Eight Things I Learned About Being a Dad By Becoming a Dad Myself

Today, my son Joseph celebrates eight years of being amazing. It’s funny how fatherhood changes your outlook on life. Nine years ago, I was solely focused on getting myself onto the anchor desk at ESPN. Today, I’m motivated to work hard and make enough money to take my wife and kids on fun vacations.

The Evolution of Joey. © HDHubby.com

The Evolution of Joey. © HDHubby.com

Thinking back on the past eight years, it’s hard to believe all the unique situations I’ve been thrust into. What’s better is the way I’ve been able to handle these situations that makes introspective moments like this so fun. Here are eight tips I’ve gained that distinctly changed my perspective on becoming a dad:

* Puke is just puke. When Joey was three, we were waiting in line at a local restaurant. To get a better view of the items available, I put Joe up on my shoulders. He saw or smelled something he didn’t like and, without warning, unloaded the contents of his stomach all over me. Have you ever seen the show You Can’t Do That On TV? Yep…I was slimed. As I wiped the puke away from my eyes – it was running behind my glasses – I realized that puke is just puke. No reason to get upset…go home, take a shower, put on clean clothes. Needless to say, we ate at home that night.

* Real Dads Change Diapers. Not calling anyone out, but I know men who’ve never changed a diaper in their lives. With Joey, and now our daughter June, diaper duty has been a regular part of my routine. Sure, it’s gross and smelly and potentially toxic…but it’s such a great bonding time with your kids. For me, I always had a phrase I’d say whenever it came to cleaning up the kids – “Hello, Nuggets!” – which June recently said for me, which caused us both to laugh. It’s moments like that where I know I’m making a difference in my kids lives.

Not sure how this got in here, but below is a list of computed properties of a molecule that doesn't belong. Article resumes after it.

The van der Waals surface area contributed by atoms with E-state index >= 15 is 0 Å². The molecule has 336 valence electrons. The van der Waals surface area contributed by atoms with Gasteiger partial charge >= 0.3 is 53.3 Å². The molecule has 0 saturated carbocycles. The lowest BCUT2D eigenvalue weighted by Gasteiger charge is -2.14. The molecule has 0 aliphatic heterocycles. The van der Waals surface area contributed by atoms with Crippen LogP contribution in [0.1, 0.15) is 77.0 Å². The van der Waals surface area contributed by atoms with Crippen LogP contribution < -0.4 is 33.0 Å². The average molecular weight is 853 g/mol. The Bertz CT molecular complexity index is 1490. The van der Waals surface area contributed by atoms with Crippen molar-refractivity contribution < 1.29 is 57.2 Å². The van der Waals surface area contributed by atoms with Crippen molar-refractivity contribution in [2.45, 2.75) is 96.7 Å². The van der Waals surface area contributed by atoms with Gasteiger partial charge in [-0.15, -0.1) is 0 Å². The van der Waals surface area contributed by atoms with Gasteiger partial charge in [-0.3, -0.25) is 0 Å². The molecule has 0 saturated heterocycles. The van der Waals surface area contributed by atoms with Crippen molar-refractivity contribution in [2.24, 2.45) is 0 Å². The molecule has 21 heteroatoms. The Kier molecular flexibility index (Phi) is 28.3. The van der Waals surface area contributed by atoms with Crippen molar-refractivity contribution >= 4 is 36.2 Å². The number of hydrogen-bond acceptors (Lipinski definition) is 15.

* Chicken Nuggets, Pasta, Pickles Can Sustain Kids. I definitely didn’t know picky eating habits were hereditary. However, since I’m a picky eater, my kids have become picky eaters, too. The takeaway here is that even if you don’t like to experiment with food combinations, for your kids’ sake, consider branching out. As my wife reminds me on a weekly basis, while chicken nuggets, pasta and pickles may fill our kids tummies, that doesn’t make it right.

* Walks Beget Talks. When the weather cooperates here in Minnesota, I like taking my kids for long walks through the neighborhood. When I have this time alone with my kids, I make a point to quiz them on the things happening in their lives. For Joey, it’s talking about school, games or airplanes. With June, it’s usually asking her to point out things she sees. While our conversations aren’t going to resolve the government’s spending problems, they certainly will increase the time we’re spending together. I’d encourage everyone to lace up their sneakers and grab your child’s hand and get out the door.